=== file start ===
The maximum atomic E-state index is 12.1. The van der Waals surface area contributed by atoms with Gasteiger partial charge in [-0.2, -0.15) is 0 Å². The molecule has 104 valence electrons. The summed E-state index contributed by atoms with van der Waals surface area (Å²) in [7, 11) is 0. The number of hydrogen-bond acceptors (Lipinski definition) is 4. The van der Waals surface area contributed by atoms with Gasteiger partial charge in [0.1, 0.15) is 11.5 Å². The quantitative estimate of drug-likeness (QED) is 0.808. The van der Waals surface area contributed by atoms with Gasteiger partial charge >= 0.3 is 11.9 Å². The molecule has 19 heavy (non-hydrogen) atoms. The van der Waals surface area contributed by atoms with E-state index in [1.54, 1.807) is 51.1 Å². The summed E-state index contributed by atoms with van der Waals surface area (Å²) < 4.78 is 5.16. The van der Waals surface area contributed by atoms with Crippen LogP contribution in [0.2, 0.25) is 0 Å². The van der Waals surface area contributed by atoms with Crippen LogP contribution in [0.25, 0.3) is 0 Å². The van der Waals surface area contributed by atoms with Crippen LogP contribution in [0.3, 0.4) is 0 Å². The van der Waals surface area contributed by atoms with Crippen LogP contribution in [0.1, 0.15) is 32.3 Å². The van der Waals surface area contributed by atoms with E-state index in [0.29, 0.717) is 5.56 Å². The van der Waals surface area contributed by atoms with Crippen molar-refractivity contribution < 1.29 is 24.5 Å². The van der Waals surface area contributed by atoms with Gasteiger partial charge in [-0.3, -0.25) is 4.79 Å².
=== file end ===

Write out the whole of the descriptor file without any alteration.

The maximum atomic E-state index is 12.1. The van der Waals surface area contributed by atoms with Gasteiger partial charge in [-0.2, -0.15) is 0 Å². The molecule has 104 valence electrons. The summed E-state index contributed by atoms with van der Waals surface area (Å²) in [7, 11) is 0. The number of hydrogen-bond acceptors (Lipinski definition) is 4. The van der Waals surface area contributed by atoms with Gasteiger partial charge in [0.1, 0.15) is 11.5 Å². The quantitative estimate of drug-likeness (QED) is 0.808. The van der Waals surface area contributed by atoms with Gasteiger partial charge >= 0.3 is 11.9 Å². The molecule has 19 heavy (non-hydrogen) atoms. The van der Waals surface area contributed by atoms with E-state index in [1.54, 1.807) is 51.1 Å². The summed E-state index contributed by atoms with van der Waals surface area (Å²) < 4.78 is 5.16. The van der Waals surface area contributed by atoms with Crippen LogP contribution in [0.2, 0.25) is 0 Å². The van der Waals surface area contributed by atoms with Crippen LogP contribution in [0.25, 0.3) is 0 Å². The van der Waals surface area contributed by atoms with Crippen LogP contribution in [0.3, 0.4) is 0 Å². The van der Waals surface area contributed by atoms with Crippen LogP contribution in [0.1, 0.15) is 32.3 Å². The van der Waals surface area contributed by atoms with E-state index in [0.29, 0.717) is 5.56 Å². The van der Waals surface area contributed by atoms with Crippen molar-refractivity contribution < 1.29 is 24.5 Å². The van der Waals surface area contributed by atoms with Gasteiger partial charge in [-0.3, -0.25) is 4.79 Å².